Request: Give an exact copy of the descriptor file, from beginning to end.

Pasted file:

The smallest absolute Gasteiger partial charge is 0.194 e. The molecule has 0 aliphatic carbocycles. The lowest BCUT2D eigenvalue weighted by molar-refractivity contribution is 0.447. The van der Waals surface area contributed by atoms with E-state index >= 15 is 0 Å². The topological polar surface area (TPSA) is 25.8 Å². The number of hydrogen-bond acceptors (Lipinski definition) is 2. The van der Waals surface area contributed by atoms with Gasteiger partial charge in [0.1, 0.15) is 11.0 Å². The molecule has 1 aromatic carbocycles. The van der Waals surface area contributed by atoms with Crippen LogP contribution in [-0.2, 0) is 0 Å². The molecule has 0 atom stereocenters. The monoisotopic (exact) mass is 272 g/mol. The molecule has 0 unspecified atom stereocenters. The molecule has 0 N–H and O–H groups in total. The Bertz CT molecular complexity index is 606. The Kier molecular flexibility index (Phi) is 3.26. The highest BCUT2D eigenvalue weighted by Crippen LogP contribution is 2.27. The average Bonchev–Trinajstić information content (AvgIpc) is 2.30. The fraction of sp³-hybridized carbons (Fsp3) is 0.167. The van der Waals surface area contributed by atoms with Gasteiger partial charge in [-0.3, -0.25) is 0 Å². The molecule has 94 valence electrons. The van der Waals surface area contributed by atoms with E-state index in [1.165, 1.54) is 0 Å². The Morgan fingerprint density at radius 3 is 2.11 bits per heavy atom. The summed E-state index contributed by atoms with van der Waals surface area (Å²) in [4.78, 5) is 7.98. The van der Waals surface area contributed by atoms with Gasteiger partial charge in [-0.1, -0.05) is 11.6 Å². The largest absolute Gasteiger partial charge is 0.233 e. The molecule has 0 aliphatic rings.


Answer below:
The smallest absolute Gasteiger partial charge is 0.194 e. The molecule has 0 aliphatic carbocycles. The lowest BCUT2D eigenvalue weighted by molar-refractivity contribution is 0.447. The van der Waals surface area contributed by atoms with E-state index >= 15 is 0 Å². The topological polar surface area (TPSA) is 25.8 Å². The number of hydrogen-bond acceptors (Lipinski definition) is 2. The van der Waals surface area contributed by atoms with Gasteiger partial charge in [0.1, 0.15) is 11.0 Å². The molecule has 1 aromatic carbocycles. The van der Waals surface area contributed by atoms with Crippen LogP contribution in [-0.2, 0) is 0 Å². The molecule has 0 atom stereocenters. The monoisotopic (exact) mass is 272 g/mol. The molecule has 0 unspecified atom stereocenters. The molecule has 0 N–H and O–H groups in total. The Bertz CT molecular complexity index is 606. The Kier molecular flexibility index (Phi) is 3.26. The highest BCUT2D eigenvalue weighted by Crippen LogP contribution is 2.27. The average Bonchev–Trinajstić information content (AvgIpc) is 2.30. The fraction of sp³-hybridized carbons (Fsp3) is 0.167. The van der Waals surface area contributed by atoms with Gasteiger partial charge in [-0.3, -0.25) is 0 Å². The molecule has 94 valence electrons. The van der Waals surface area contributed by atoms with E-state index in [1.165, 1.54) is 0 Å². The Morgan fingerprint density at radius 3 is 2.11 bits per heavy atom. The summed E-state index contributed by atoms with van der Waals surface area (Å²) in [4.78, 5) is 7.98. The van der Waals surface area contributed by atoms with Gasteiger partial charge in [-0.1, -0.05) is 11.6 Å². The largest absolute Gasteiger partial charge is 0.233 e. The molecule has 0 aliphatic rings.